If youíve found Guayaquil to be a little too industrial for you, then consider heading up the coast a bit for a quiet getaway in Ayampe, Ecuador. Itís a sleepy little beach town where youíre just as likely to share the beach with a couple of donkeys and the occasional chicken as you are the locals. Itís a hit with hardcore surfers to enjoy the specific waves the area has to offer, and popular with Ecuadorians wanting to get out of the city for a bit.
Getting to Ayampe took us a while.
While traveling to Ayampe from Guayaquile by bus can be challenging, it can be done. Itís also an interesting way to get a peek into local culture and see some scenery you might not be able to otherwise. This is how we traveled, and while it took longer than expected, it did provide us with a cultural experience we cherish. That being said, we nearly didnít find our hotel because we got dropped off just after dusk and there were no streetlights in the area. Headlamps prevailed however, and we managed to make our way.
We stayed at the Turtle Cabanas, referred to by some travelers as the Tortuga Hotel.
Iíve written a review of Cabanas La Tortugas previously, but suffice it to say we found it to be a charming establishment, even if our entry was a bit rough. The hotel menu was affordable and pleasant enough, the price was right and we enjoyed having a stretch of quiet time on a sleepy beach after the chaos of getting ready for the six-month trip. As beaches go, it isnít necessarily comparable to some of those in the Caribbean or South Pacific. But it is a pleasant break from the city and hanging out at the Turtle Cabanas was a superior value for families, couple and solo travelers alike.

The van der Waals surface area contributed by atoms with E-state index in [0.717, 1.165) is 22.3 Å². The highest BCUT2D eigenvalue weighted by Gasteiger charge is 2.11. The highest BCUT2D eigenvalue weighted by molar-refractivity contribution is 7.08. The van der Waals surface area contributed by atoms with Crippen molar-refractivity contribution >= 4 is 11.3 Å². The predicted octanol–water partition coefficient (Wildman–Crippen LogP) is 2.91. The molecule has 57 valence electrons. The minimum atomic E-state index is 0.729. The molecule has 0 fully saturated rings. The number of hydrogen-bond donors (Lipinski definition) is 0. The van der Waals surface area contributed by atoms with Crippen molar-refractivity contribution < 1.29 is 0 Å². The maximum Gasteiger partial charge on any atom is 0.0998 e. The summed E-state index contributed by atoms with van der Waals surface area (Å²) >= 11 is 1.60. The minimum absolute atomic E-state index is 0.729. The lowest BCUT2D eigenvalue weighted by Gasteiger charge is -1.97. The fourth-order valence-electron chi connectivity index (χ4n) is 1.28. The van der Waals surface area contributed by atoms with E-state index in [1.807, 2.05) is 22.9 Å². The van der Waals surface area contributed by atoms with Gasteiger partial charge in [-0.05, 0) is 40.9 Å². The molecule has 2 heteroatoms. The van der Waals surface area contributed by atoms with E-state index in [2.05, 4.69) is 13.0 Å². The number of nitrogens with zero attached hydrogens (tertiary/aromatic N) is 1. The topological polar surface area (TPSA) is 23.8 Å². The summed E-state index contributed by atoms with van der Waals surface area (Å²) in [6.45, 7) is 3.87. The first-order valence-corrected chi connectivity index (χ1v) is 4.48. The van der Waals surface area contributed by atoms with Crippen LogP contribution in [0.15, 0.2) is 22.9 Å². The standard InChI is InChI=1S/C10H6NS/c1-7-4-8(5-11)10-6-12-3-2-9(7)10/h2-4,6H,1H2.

The pace in Ayampe is quite slow.
Other than surfing and beach strolling, your activities are limited to swimming, booking a boat ride and hiking around the area for travel photo opportunities. In other words, bringing a book or two is a good idea. As far as accessing civilization for internet, money changing and running across other travelers, youíll need to head to nearby Puerto Lopez. Itís a little on the dirty side, but there is more going on there and your grocery options are slightly better than at the little hut in Ayampe where you can buy water, powdered Tang and potato chips.
All in all, Ayampe isnít necessarily the type of town youíd fly all the way from North America to see, but itís worth a few days to unwind from the fast pace of a longer trip and to get a peek into the rural coastal life of the Ecuadorian people who live there.
Photo Credits: These pictures of Ayampe, Ecuador were photographed by the Trek Hound team. You can access them for use in online publications through the creative commons agreement on our sister site, Pictures of Travel Places.